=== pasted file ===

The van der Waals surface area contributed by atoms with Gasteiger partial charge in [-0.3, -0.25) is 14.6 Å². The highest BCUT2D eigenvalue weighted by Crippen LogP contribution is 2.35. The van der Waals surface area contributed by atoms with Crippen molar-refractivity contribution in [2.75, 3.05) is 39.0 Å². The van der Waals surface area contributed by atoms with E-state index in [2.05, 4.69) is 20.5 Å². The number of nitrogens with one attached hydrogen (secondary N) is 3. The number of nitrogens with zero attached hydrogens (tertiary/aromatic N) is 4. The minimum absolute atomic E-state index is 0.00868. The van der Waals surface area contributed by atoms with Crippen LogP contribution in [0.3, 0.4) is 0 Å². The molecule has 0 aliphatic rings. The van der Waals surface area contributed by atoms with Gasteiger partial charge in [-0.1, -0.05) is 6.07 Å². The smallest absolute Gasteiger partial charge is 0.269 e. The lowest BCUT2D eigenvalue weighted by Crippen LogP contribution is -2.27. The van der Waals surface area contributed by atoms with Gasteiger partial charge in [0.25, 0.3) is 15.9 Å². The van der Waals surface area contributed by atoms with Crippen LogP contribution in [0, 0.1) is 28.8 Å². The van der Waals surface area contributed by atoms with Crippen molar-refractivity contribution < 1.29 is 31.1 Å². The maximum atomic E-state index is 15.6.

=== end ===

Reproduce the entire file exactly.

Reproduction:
The van der Waals surface area contributed by atoms with Gasteiger partial charge in [-0.3, -0.25) is 14.6 Å². The highest BCUT2D eigenvalue weighted by Crippen LogP contribution is 2.35. The van der Waals surface area contributed by atoms with Crippen molar-refractivity contribution in [2.75, 3.05) is 39.0 Å². The van der Waals surface area contributed by atoms with E-state index in [2.05, 4.69) is 20.5 Å². The number of nitrogens with one attached hydrogen (secondary N) is 3. The number of nitrogens with zero attached hydrogens (tertiary/aromatic N) is 4. The minimum absolute atomic E-state index is 0.00868. The van der Waals surface area contributed by atoms with Crippen LogP contribution in [0.3, 0.4) is 0 Å². The molecule has 0 aliphatic rings. The van der Waals surface area contributed by atoms with Gasteiger partial charge in [-0.1, -0.05) is 6.07 Å². The smallest absolute Gasteiger partial charge is 0.269 e. The lowest BCUT2D eigenvalue weighted by Crippen LogP contribution is -2.27. The van der Waals surface area contributed by atoms with Gasteiger partial charge in [0.25, 0.3) is 15.9 Å². The van der Waals surface area contributed by atoms with Crippen LogP contribution in [0, 0.1) is 28.8 Å². The van der Waals surface area contributed by atoms with Crippen molar-refractivity contribution < 1.29 is 31.1 Å². The maximum atomic E-state index is 15.6.